By Pat Dickey, Fairfax Master Gardener
The Eastern Yellowjacket (Vespula maculifrons) is a native wasp that is both a nuisance to humans with its aggressive stings, as well as a beneficial insect for our gardens. Yellowjackets are most notably present in the late summer and fall when their nests become large, and when they forage for sweets and meats that we eat.
This native wasp lives mostly in the eastern United States, from North Dakota to Texas and east to the Atlantic Ocean. A worker yellowjacket is a sterile female, 12 mm or ½ inch long. The queen is slightly larger, up to 18 mm. Yellowjackets are black and yellow, and their first abdominal segment has an anchor-shaped black marking. There is also a continuous yellow band that almost encircles the eyes. Vespula denotes a social wasp subgenus. Maculifrons describes spotted markings on the head, another characteristic.
Worker yellowjackets have defined waists and are often mistaken for honey bees that look like them, but do not have waists. The yellowjackets also have hard, shiny, almost hairless bodies, while honey bees are covered with dense hair. Yellowjackets also have developed mouthparts that they use to capture insects and chew meat.
The queen yellowjacket overwinters in a protected location, such as leaf litter or under bark of dead trees. She then searches for the appropriate place for her nest in the spring. This place could be a creek bed, a lawn, a rock wall, the forest floor, or an abandoned nest. Occasionally, a void in the wall or in a structure is selected as the perfect hidden place. The queen builds a small paper nest where she deposits her eggs. She feeds the larvae about 20 days, after which they pupate and emerge as worker-daughters.These workers then gather wood fibers to expand the nest, forage for food, care for the queen and develop a defense for the colony. The nest can expand to reach 4,000 to 5,000 workers with 10,000 to 15,000 cells inside the nest by August or September. Worker adults must find protein for the larvae. They chew captured insects or meat and bring it back to the nest to feed the larvae. The larvae in turn secrete a sugary substance that is eaten by the adults. New queens and males called drones make up the last generation and mate before leaving the nest. Workers work frantically to feed the new queens, resulting in their presence at outside parks and eating areas. Workers, drones and the old queen die at the onset of cold temperatures. To complete the life cycle, the new queens seek protected places to overwinter.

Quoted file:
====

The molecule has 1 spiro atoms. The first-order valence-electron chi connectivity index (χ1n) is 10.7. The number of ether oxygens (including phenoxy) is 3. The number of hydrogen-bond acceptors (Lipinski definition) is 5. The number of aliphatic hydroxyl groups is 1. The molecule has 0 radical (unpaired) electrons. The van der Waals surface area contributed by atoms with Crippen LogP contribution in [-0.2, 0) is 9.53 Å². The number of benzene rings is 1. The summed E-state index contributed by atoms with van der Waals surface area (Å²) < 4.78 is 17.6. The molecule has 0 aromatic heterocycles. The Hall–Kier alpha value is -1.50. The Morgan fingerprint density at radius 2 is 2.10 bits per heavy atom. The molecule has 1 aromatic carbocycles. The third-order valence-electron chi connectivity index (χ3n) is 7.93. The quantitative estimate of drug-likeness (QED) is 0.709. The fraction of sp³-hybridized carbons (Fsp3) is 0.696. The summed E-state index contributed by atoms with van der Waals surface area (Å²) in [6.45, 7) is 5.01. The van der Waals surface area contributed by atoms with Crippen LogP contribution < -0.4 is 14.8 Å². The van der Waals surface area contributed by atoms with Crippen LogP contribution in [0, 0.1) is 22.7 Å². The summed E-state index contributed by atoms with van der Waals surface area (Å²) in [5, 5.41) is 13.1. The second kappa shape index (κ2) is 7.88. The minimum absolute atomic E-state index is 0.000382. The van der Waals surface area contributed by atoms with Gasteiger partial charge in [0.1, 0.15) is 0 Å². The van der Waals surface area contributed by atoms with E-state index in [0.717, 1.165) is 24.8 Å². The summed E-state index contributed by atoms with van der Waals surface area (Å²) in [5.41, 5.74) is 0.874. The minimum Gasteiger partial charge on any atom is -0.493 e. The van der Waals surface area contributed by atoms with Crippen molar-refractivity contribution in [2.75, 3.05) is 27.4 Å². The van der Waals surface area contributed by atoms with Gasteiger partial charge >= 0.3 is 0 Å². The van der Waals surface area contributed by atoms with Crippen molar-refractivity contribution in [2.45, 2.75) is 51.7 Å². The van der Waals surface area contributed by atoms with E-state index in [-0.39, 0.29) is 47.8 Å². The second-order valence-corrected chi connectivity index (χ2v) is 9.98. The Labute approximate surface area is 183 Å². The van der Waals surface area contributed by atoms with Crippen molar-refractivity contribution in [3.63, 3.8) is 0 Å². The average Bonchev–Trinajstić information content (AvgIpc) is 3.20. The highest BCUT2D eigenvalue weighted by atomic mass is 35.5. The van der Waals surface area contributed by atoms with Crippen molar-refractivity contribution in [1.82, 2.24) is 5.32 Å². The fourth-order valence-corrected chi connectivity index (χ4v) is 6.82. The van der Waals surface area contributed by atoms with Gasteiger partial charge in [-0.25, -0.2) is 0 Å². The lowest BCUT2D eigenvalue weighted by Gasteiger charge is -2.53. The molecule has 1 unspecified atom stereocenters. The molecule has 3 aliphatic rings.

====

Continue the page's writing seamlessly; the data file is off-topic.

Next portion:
Workers aggressively defend their nest and can sting repeatedly. However, they are beneficial insects that feed on earwigs, caterpillars and beetles and should not be disturbed unless it is necessary. If the nest is too close to a building entrance or is found in an area where mowing occurs, a professional pest control specialist should be called to remove it. Any nests found inside of a building should also be professionally removed. Nests are usually removed late in the night when worker yellowjackets have returned to the nest and are more quiet from the cooler temperatures. Liquid or dust insecticides are used, and those removing the nest will wear protective clothing. Spraying the entire area should be avoided, and bug zappers should not be used.
If you see yellowjackets outside near eating areas or trash cans, do not swat at them or wave your arms. Gently brush them aside from your food. If yellowjackets sting after being bothered, they release a pheromone, a chemical, that signals other wasps to come towards you. If you are stung, apply ice or a sting-relieving ointment or cream. For some people who are allergic, a single sting may cause a serious reaction.
Summer stingers, Eastern yellowjackets, Vespula maculifrons, Michael Raupp, UMD Extension
Insect Advice from Extension Eastern Yellowjackets, Penn State Dept of Entomology
Yellowjackets, Ohio State Extension
2018 VA Pest Management Guide, Household Insects, Chapter 6 (Wasps and Hornets)